by | May 28, 2018 | Performing Arts

When I recently took a 5-year-old to the Witte Museum, he learned that a major dinosaur exhibit was about to open for the summer. “I want to come back here tomorrow to see it,” he said assertively. When I explained that it was not opening until the end of May, he was bitterly disappointed.

His reaction is probably typical. Kids seem fascinated by dinosaurs and the Witte’s exhibit “Predators vs Prey: Dinosaurs on the Land Before Texas” will give them a wonderful opportunity to see and learn about these Mesozoic Era creatures that roamed around these parts millions of years ago.

Installed in the Mays Family Center and fabricated by Allen-based Billings Productions, each animatronic dinosaur is displayed in a setting that represents the natural environment of the period in which it lived. That part of the exhibit was made by Boerne-based SRO, a theatrical and event set design and construction company. Both companies worked with Dr. Thomas Adams, the Witte’s curator of paleontology and geology to ensure scientific and historical accuracy.

“Everyone loves dinosaurs,” said Adams. “This exhibit is an opportunity to bring people in and educate them about these animals. We call this Texas Deep Time. Dinosaurs lived here – and elsewhere – 70 to 220 million years ago.  Some of the fossils shown here are on display for the first time ever. Fossils are the way we learn about dinosaurs.”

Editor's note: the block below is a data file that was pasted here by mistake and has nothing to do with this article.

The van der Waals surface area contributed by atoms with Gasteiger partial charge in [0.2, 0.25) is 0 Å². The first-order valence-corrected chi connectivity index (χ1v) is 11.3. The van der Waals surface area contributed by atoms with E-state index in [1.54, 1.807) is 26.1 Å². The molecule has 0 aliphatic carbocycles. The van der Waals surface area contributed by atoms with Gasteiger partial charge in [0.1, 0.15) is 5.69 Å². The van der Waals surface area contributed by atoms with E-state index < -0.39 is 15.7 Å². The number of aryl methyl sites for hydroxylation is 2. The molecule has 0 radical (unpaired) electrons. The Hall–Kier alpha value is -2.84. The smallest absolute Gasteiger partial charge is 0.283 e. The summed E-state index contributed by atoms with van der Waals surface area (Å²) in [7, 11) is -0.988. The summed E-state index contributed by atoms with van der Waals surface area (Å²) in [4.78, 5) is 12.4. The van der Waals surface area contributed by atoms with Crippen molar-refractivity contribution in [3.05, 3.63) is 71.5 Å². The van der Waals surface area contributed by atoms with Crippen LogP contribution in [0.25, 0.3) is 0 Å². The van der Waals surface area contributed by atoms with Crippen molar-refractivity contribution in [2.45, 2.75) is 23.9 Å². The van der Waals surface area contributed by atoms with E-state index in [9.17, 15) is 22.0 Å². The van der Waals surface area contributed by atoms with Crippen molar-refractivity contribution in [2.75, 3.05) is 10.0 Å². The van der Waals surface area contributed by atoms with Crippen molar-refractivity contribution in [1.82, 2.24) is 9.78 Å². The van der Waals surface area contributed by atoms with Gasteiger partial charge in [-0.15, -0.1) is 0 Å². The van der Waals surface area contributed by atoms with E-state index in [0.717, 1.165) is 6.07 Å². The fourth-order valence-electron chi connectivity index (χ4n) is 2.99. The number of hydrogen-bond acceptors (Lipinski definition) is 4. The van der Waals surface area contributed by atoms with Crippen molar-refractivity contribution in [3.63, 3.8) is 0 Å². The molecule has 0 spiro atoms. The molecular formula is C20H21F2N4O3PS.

The life-size creatures are equipped with electronic brains that control their movements and sounds. And, yes, they roar and move… well, in a limited but sometimes startling way. One little dinosaur surprised me by appearing to react to my approaching it. It moved its head and “looked” at me.

The mighty ones, like Tyrannosaurs Rex and the armored specimen Edmontonia, are as impressive as you can imagine, and there’s an active predator vs. prey installation showing Tenontosaurus fending off several Deinonychus.

Hands-on interactive devices help visitors see aspects of the animals’ behavior in motion.

 Adams pointed out that visitors may be surprised to see several feathered dinos, which connects them directly to their evolutionary descendants, the birds.

In addition, real dinosaur fossils are displayed in cases, some with evidence of predatory attacks, such as teeth marks on bone.

Special public programs will be offered throughout the run of “Predators vs. Prey.” Check the museum’s website The exhibit will close September 3, to subsequently travel to other cities.



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